Since the global financial crisis, your credit rating has never been so important when borrowing money from a bank in Australia.

A financial health check of sorts, your credit rating tells potential lenders in a snapshot whether you are a risky borrower. Your past mistakes can affect your financial future – and what you can do to sharpen up your financial record.

There are a few places where you can get a copy of your credit record or credit rating for free. These include www.mycreditrating.com.au, www.dnbcreditreport.com.au and.www.mycreditfile.com.au.

Remember, Australian banks can afford to be picky – they are the ones with the money. So if you have got a bad credit, use this these ten tips to tidy up your lose money ends.

Ten ways to improve your weak credit rating include:

  1. Know that it is quite easy to get a bad credit rating. Anyone that has ever defaulted on a loan, taken too long to repay a debt, that interest-free loan you took out in your teens, or even not returned a video can end up with a bad credit rating.
  2. Thoroughly check your credit file. If you believe there is a mistake, you can dispute it. Contact the credit reporting agency to get any mistakes rectified.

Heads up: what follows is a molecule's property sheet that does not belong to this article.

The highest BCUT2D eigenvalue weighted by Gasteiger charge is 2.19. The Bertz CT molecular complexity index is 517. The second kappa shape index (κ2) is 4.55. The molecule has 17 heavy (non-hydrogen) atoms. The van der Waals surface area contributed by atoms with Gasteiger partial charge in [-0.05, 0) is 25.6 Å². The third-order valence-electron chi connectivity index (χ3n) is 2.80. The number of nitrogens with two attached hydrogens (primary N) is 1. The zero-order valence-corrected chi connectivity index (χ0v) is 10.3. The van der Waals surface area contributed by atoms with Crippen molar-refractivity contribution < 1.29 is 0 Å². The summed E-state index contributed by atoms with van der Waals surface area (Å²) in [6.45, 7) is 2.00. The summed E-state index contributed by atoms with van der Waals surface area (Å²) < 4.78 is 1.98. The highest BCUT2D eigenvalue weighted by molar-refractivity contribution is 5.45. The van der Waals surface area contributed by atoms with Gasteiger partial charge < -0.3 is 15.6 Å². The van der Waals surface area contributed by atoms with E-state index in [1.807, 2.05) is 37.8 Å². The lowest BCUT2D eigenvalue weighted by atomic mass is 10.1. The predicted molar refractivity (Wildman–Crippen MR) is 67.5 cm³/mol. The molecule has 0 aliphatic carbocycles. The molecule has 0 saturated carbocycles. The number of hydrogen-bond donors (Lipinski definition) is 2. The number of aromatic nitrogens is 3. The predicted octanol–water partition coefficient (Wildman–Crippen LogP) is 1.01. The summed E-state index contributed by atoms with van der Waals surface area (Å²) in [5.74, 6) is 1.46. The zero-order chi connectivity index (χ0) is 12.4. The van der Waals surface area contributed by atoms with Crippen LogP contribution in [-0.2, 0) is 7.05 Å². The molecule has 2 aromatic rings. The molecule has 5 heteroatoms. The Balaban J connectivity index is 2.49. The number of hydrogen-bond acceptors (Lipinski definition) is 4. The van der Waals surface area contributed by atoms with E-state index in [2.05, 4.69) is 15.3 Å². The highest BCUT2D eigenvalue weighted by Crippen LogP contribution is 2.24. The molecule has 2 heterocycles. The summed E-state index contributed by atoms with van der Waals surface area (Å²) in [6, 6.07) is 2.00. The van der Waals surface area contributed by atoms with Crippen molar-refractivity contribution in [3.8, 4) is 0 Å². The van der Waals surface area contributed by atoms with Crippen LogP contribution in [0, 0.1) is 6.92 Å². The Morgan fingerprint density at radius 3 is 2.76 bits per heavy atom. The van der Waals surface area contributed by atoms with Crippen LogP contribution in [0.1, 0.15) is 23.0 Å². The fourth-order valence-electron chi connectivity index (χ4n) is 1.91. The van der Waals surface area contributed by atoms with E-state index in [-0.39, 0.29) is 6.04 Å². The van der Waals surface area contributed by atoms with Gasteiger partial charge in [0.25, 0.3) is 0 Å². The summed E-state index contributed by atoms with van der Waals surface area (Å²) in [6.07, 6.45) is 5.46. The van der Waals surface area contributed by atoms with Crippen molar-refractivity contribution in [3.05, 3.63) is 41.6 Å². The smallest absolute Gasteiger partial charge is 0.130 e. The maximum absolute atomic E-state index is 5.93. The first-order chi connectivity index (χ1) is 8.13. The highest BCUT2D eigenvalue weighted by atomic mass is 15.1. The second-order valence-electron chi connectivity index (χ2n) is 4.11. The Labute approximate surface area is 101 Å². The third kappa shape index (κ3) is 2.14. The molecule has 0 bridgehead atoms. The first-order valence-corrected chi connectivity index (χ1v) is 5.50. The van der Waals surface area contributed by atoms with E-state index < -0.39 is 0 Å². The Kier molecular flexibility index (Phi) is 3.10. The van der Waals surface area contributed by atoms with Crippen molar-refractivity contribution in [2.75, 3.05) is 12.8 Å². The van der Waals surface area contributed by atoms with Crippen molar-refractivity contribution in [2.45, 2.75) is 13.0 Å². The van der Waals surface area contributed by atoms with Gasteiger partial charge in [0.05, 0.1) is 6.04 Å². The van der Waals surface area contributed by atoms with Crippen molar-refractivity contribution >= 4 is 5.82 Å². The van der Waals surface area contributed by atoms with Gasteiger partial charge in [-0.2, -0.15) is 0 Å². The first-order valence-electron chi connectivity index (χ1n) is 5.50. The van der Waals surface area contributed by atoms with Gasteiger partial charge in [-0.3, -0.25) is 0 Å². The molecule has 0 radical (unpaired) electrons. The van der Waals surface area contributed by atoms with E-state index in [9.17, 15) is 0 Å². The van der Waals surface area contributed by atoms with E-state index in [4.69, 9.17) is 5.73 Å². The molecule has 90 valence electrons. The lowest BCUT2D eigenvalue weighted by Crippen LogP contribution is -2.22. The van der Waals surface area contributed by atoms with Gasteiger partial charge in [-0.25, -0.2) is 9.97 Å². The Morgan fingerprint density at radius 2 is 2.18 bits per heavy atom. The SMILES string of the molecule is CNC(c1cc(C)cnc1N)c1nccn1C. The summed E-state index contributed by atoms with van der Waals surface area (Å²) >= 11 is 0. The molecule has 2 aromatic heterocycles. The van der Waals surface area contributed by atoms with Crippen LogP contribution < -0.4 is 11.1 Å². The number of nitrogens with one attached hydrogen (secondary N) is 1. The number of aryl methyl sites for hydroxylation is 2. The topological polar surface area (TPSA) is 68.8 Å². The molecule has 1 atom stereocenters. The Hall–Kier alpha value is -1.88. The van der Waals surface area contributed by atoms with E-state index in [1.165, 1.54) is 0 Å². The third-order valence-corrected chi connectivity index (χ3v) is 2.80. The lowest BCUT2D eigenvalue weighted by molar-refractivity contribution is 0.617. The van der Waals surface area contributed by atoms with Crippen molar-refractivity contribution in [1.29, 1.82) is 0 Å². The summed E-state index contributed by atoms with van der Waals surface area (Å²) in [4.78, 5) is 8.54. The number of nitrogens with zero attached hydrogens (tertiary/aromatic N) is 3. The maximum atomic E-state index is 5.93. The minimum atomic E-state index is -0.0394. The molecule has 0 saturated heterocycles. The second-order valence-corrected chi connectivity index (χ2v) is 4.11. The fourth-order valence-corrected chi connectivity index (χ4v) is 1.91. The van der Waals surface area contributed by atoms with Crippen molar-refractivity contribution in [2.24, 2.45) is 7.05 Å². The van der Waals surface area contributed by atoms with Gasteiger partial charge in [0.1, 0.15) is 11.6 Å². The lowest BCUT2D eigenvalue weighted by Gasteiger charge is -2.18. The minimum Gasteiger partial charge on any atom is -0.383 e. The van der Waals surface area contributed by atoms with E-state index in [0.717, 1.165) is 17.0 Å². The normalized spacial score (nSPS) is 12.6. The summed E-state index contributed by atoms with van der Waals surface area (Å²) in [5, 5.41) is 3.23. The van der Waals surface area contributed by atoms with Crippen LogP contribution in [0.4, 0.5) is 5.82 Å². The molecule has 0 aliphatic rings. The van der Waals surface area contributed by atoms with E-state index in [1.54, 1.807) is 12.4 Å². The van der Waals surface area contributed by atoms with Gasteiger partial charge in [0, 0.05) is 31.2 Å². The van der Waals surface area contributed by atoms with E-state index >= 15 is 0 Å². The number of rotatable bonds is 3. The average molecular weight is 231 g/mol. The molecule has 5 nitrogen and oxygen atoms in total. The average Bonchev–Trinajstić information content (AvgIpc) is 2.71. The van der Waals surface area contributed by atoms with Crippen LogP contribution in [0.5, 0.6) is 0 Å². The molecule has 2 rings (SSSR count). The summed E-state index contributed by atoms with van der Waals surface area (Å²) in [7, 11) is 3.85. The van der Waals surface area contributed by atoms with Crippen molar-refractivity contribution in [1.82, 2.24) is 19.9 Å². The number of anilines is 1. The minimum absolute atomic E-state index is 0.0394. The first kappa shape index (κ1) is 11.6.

3. If you get no relief about disputed charges on your credit file, talk to the Financial Ombudsman Service.
  4. Decrease any unnecessarily large credit limits. Even if you have a $0 balance on your credit card, lenders will consider your potential debt amount – which means the credit card limit.
  5. If you don’t have a credit card, apply for one. As counter-intuitive as this sounds, it is not really possible to improve a bad credit rating without showing you can actually pay back credit in a timely manner and are a not a risk to the bank.
  6. Pay your debts on time. Use options like direct debit to make sure you don’t miss a bill.
  7. Show you can manage a mix of different debt types – for example a small personal loan and a credit card. Of course, do not overextend yourself.
  8. Do not max out the plastic. When determining a credit rating, the debt to available credit ratio is considered. If you have $5,000 credit, but $2 available, you are not looking like a winner.
  9. Avoid bankruptcy. As tough as your debt may seem, being an undischarged bankrupt will stay with you for seven long years, and greatly impact your financial life.
  10. Take charge of your financial future and get some counseling to ensure you stay debt free.